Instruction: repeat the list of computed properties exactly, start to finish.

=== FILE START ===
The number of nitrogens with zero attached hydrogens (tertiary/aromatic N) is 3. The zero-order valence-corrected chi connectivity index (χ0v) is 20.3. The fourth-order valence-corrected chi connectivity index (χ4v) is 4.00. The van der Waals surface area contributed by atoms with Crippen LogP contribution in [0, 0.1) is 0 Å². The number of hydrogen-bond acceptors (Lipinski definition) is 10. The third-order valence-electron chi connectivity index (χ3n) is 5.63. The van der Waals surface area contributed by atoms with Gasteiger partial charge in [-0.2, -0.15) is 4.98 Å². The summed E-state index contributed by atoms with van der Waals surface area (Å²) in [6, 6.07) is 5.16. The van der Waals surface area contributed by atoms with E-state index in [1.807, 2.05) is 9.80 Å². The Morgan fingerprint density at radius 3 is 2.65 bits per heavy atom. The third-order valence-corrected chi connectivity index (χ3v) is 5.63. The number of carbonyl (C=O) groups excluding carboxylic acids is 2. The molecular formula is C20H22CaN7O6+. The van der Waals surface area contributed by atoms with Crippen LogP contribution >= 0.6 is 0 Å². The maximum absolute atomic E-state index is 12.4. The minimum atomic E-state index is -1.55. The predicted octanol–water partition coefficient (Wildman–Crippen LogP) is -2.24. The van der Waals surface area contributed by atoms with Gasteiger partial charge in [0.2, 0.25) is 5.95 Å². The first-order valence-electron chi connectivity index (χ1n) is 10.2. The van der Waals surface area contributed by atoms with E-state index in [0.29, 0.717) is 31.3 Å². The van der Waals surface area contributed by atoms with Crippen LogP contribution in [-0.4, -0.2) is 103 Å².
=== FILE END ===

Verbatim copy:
The number of nitrogens with zero attached hydrogens (tertiary/aromatic N) is 3. The zero-order valence-corrected chi connectivity index (χ0v) is 20.3. The fourth-order valence-corrected chi connectivity index (χ4v) is 4.00. The van der Waals surface area contributed by atoms with Crippen LogP contribution in [0, 0.1) is 0 Å². The number of hydrogen-bond acceptors (Lipinski definition) is 10. The third-order valence-electron chi connectivity index (χ3n) is 5.63. The van der Waals surface area contributed by atoms with Gasteiger partial charge in [-0.2, -0.15) is 4.98 Å². The summed E-state index contributed by atoms with van der Waals surface area (Å²) in [6, 6.07) is 5.16. The van der Waals surface area contributed by atoms with E-state index in [1.807, 2.05) is 9.80 Å². The Morgan fingerprint density at radius 3 is 2.65 bits per heavy atom. The third-order valence-corrected chi connectivity index (χ3v) is 5.63. The number of carbonyl (C=O) groups excluding carboxylic acids is 2. The molecular formula is C20H22CaN7O6+. The van der Waals surface area contributed by atoms with Crippen LogP contribution >= 0.6 is 0 Å². The maximum absolute atomic E-state index is 12.4. The minimum atomic E-state index is -1.55. The predicted octanol–water partition coefficient (Wildman–Crippen LogP) is -2.24. The van der Waals surface area contributed by atoms with Gasteiger partial charge in [0.2, 0.25) is 5.95 Å². The first-order valence-electron chi connectivity index (χ1n) is 10.2. The van der Waals surface area contributed by atoms with E-state index in [0.29, 0.717) is 31.3 Å². The van der Waals surface area contributed by atoms with Crippen LogP contribution in [-0.4, -0.2) is 103 Å².